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Water

Participant Package: Elevating Community-Based Water Monitoring in Canada

On November 27 and 28, The Gordon Foundation – alongside Living Lakes Canada and WWF-Canada – is convening a roundtable discussion in Ottawa focused on identifying steps the federal government can take to support community-based water monitoring (CBWM) across Canada.

Full two-day agenda – Click to download (Updated November 26, 2018)

Download Full Two Day Agenda

Required Reading – Click to download (Updated November 24, 2018)

Roundtable Discussion Paper

**To make the most effective use of our time together in Ottawa, all participants are strong urged to read the Roundtable Discussion Paper.**

 


Additional Helpful Reading


DAY ONE Tuesday, November 27, 2018

Lord Elgin Hotel (100 Elgin Street), Ottawa, ON 

8:00 a.m. Registration and Breakfast
8:30 a.m. Opening Prayer, Welcome and Opening Remarks
  Elder: Elaine Kicknosway

Facilitator: Geraldine King, NVision Insight Group Inc.

Opening remarks: Katarina Hartwig, Living Lakes Canada

Opening remarks: Carolyn DuBois, The Gordon Foundation

9:00 a.m. State of Play: How the federal government is supporting CBWM across Canada
  Hear from federal government representatives on how CBWM is being supported. Identifying the decisions, priorities, and broad strokes of what governments are already doing to support CBWM through programs, funding streams, and relationships. How do governments see the growth and potential of what CBWM could be nationally? How do they use data in decision-making?

Moderator: Tony Maas, Forum for Leadership on Water

Panelists:

Paul Jiapizian, Environment and Climate Change Canada

Carla Torchia, Environment and Climate Change Canada

Marlene Doyle, Crown-Indigenous Relations and Northern Affairs Canada

9:45 a.m. Drivers and approaches in Indigenous-led water monitoring
  Hear about Indigenous-led water monitoring programs. Why is water monitoring important in different contexts? What does it take to set up a monitoring program? And how does this help exercise inherent water rights and associated responsibilities?

Moderator: Brenda Parlee, Tracking Change, University of Alberta

Panelists:

Shaunna Morgan-Siegers, Indigenous Leadership Initiative

Minister John Parenteau, Fisheries, Manitoba Métis Federation

Caleb Behn, Assembly of First Nations

 

10:30 a.m. Break
 

10:45 a.m.

Ask Me Anything – Share experiences with experts from a variety of CBWM perspectives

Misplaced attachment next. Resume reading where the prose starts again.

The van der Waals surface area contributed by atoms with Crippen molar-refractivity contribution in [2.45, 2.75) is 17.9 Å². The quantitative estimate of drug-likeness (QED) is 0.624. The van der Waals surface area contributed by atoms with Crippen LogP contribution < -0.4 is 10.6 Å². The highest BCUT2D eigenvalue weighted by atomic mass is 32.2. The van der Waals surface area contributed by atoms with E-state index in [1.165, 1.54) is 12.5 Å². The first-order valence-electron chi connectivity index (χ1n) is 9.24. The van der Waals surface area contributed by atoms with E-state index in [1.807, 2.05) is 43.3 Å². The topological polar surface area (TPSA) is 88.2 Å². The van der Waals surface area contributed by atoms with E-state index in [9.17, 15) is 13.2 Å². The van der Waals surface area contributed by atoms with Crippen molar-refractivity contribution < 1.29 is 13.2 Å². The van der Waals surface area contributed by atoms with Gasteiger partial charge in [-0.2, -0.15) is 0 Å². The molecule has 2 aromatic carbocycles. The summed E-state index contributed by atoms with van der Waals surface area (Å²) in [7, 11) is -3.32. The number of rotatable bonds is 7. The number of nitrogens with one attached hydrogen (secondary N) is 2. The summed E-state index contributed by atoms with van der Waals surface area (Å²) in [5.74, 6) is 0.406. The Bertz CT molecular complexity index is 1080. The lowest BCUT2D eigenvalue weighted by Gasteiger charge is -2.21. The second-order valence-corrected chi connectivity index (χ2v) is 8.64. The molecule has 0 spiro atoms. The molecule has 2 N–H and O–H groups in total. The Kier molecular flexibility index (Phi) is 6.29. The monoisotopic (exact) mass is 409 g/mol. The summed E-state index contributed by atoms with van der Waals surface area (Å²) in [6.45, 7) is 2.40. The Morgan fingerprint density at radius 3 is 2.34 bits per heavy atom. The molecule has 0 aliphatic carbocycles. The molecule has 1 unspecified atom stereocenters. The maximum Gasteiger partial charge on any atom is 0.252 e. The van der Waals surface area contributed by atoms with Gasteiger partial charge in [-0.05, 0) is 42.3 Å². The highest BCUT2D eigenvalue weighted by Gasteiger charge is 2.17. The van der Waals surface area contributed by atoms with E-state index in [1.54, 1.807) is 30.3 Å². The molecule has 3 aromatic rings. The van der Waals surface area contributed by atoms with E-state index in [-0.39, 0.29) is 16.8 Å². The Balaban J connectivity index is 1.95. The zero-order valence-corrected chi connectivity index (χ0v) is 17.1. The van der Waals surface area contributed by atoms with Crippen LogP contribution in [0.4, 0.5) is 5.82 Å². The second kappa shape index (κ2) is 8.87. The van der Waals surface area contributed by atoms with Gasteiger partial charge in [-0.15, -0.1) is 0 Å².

Descriptions to follow

  1)     Citizen Science models from other jurisdictions – Jeff Schloss, University of New Hampshire

What can we learn from the CBWM movement south of the border? Hear how CBWM in the US has taken shape. Jeff brings 30 plus years of experience creating federal-level supports and funding models, resulting in program longevity and ensuring CBWM data can feed into local, statewide and national assessments. Jeff can speak to challenges and lessons learned in standardization of protocols to the development of sustainable funding models, among many other topics.

2)   Community-based water monitoring and federal decision-making – Tony Maas, Forum for Leadership on Water

What are the most promising existing and emerging opportunities for CBWM to meaningfully inform decisions under federal laws and policies that impact freshwater? What decisions under what laws and policies? How can CBWM support implementation of proposed updates to federal environmental laws (i.e., Fisheries Act, Navigation Protection Act, Impact Assessment legislation)?

 3)    The water monitoring landscape in Canada – Elizabeth Hendriks, WWF-Canada and Katarina Hartwig, Living Lakes Canada

Across the country, we have some incredible monitoring programs and some not so good programs and everything in between.  Can we better integrate and coordinate? How can we better coordinate for better local monitoring coverage and better local to national integration?  Can we build CBWM momentum by speaking the same language for watershed health comparisons across the country.? Can we build in political buffers with an integrated approach?